January: Basic Cutting & Texturing Metal For Jewellery Making
Welcome to the very first month of Kim's 12 Months Of Metal series!
We've teamed up with Kim to share with you an overview of all the top tips and tutorials she has shared over on her Instagram during January, focusing on basic cutting and texturing.
In this blog post, you will find all the tools and supplies you need to join in with the challenge.
Kim covers the following topics:
- Types of metal and thicknesses available
- Different ways to draw a line or design on metal
- Different types of metal shears available
- How to file effectively and safely
- How to polish metal with hand tools
- How to use wet and dry papers
- How to create textures with jewellery hammers
- How to use a rawhide mallet & how to condition them
- How to drill a hole in metal with hand tools
- How to make earwires
If you try any of the techniques featured in the series, please tag us in your designs - we would love to see and share! Find Kernowcraft & 'Make It With Kim' on Instagram and use the hashtags #12monthsofmetal & #Kernowcraft
Featured Tools & Supplies
Part 1: Drawing & Cutting Metal For Jewellery Making
In part 1 of Kim's 12 Months Of Metal, Kim explains the various metals you can choose for your jewellery designs. Throughout the project, Kim uses 0.5mm copper sheet to create basic textured earrings. The video also shows how easy it is to score a line or design onto metal sheet using a scriber with the help of some masking tape. Watch to find out more about cutting metal with shears, using a rawhide mallet as well as basic safety advice such as always wearing eye protection!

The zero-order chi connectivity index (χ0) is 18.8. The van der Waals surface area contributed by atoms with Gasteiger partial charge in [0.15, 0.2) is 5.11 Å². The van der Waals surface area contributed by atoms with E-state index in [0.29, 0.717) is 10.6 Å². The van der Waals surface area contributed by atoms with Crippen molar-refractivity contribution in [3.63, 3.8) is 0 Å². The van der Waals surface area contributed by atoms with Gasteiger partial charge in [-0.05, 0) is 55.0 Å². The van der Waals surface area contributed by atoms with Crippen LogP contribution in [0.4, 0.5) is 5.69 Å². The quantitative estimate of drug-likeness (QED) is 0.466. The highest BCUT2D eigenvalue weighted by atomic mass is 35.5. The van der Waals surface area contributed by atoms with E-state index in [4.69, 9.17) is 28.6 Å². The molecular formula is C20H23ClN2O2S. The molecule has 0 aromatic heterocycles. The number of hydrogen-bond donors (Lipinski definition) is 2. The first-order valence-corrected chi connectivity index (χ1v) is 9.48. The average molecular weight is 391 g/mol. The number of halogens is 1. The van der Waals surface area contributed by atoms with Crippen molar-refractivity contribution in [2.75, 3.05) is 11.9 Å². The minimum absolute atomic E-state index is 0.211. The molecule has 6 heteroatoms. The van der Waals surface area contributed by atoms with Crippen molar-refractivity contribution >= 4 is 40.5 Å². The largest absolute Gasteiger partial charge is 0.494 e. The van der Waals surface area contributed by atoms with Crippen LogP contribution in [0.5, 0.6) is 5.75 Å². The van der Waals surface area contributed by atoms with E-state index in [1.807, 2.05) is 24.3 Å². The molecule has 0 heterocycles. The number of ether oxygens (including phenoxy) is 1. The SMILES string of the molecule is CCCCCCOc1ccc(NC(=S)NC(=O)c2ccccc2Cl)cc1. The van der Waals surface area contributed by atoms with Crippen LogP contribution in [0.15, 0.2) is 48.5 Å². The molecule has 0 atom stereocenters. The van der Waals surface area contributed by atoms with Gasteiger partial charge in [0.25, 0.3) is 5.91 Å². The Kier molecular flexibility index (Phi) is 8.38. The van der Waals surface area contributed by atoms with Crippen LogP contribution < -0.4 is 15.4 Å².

Shop metal sheet & wire
A scriber is a brilliant tool for jewellers to score marks and draw designs onto metal sheet. This is much better than pen and pencil marks which can wear away as you grip your work.
At Kernowcraft, we offer straight metal cutters also known as tin snips or shears. They are made from hardened steel and are great for cutting sheet, wire and 'pallions' from solder strip.
Use a rawhide mallet for shaping and forming metal without leaving hammer marks. Use it in conjunction with a triblet for shaping and gently stretching rings and bangles and for forming metal shapes where using a metal hammer creates far more finishing work due to the marks it inevitably leaves behind.
Use a steel block for forming wire and sheet, it's a great addition to your workshop for hammering as it won't mark.
Don't forget to stay safe in your workspace, we always recommend wearing your safety glasses when jewellery making to protect yourself.
Part 2: Filing, Sanding & Hammering Metal
Kim: "Sanding and filling are often the 'boring bits' that people skip or stop doing before the piece is ready but they by far make the biggest difference to your finished piece!"
In this video, Kim shows you how you can file the edges of metal with the use of files, sharing the types of files you can choose from and the best technique to use with them. Kim also explains how to use wet and dry sanding sheets and the grades you can choose from.
One of the easiest and most popular ways to impart texture onto metal is with metal hammers. There are two main types, ball pein hammer which has a rounded end and leaves dimpled marks and a cross pein hammer which is wedge-shaped and leaves linear marks. Always hammer on a steel block to get a defined texture and don't hammer your fingers!